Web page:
The wiring inside the lamp needs to be soldered and then insulated with heat shrink tubing. Any brand of tubing will do. The link here is to a small pack with various diameters.
Remember the principle of double insulation. Should the lamp ever fall and break open, the interior wiring must remain insulated to maintain safety. This means it must remain electrically safe to little children even after severe damage to the outside of the model.
Carefully insulate all interior connections between wires.
The lamp must be fused to be safe. 3d printed plastic will melt and catch fire if high wattage bulbs are ever used in this model. The fuse should be wired electrically after the switch.
The fuse should be on the side of the cord from the short prong. To figure this out, feel the cord. Only 1 side will be ribbed. Find the side that matches the short prong and follow it to the other end. Locate the fuse inside the holder and tuck it into the lowest joint in the model. The fuse holder linked here is known to fit inside.
The fuse kit linked here supplies the needed parts. There are many other fuse package choices.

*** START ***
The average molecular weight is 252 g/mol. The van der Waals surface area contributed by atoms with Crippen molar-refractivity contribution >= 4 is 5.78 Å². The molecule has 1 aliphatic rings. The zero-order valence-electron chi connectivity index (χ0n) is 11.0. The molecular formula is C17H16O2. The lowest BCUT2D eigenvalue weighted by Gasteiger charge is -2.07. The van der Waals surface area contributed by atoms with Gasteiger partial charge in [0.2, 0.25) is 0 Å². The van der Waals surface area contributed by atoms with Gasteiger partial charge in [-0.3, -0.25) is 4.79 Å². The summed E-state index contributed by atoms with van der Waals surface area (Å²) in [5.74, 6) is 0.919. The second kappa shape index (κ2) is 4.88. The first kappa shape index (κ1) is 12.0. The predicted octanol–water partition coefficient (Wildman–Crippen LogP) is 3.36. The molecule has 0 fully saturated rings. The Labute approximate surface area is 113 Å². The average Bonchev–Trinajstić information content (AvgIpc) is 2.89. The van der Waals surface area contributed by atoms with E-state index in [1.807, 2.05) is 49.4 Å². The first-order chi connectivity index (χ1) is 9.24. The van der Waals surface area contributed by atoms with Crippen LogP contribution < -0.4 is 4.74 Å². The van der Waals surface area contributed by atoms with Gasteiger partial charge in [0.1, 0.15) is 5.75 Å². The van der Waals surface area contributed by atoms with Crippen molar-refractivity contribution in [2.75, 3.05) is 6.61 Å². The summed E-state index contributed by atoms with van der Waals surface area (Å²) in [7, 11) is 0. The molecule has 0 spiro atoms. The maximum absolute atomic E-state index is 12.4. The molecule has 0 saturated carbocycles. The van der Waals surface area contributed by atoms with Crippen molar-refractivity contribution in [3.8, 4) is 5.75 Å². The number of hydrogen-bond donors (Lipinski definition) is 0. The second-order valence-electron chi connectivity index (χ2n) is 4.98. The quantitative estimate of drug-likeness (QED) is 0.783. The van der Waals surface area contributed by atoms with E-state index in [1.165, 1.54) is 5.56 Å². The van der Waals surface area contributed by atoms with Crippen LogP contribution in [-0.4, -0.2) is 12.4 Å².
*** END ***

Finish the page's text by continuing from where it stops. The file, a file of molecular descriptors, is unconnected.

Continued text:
7 LED bulbs in c7 size are required. Any brand of LED bulbs will do. But, not all brands supply all colors. This project needs 2 purple bulbs and then 1 each of red, orange, yellow, green and blue. The colors matter. To look right they should be from the same brand.
The bulbs at this link are sold in quantity 1, so you can select an exact set. The bulbs linked here are faceted. There are also smooth sided c7 bulbs sold in singles from the same supplier as an alternative.
The bowls are attached to the arms using 3 millimeter set screws. The link here is to a pack of 10 and includes a needed small hex wrench.
Below each bowl, and in the base, nylon filament in the stems and arms is terminated using 4 screws. A total of 32 screws are required. The link here is to a pack of 100.
The exit port for the cord at the bottom of the stem has a clamp. That clamp needs an m3 x 6 bolt and matching hex nut. The link here is to a kit that includes the correct size.
This is a real electrical lamp. It must be wired correctly and safely.
Use only LED bulbs. This to protect the plastic from melting.
Fuse the hot lead. Use nothing larger than a 0.2 amp fuse. The fuse is to protect from fire should someone place a high wattage bulb in the fixture in the future.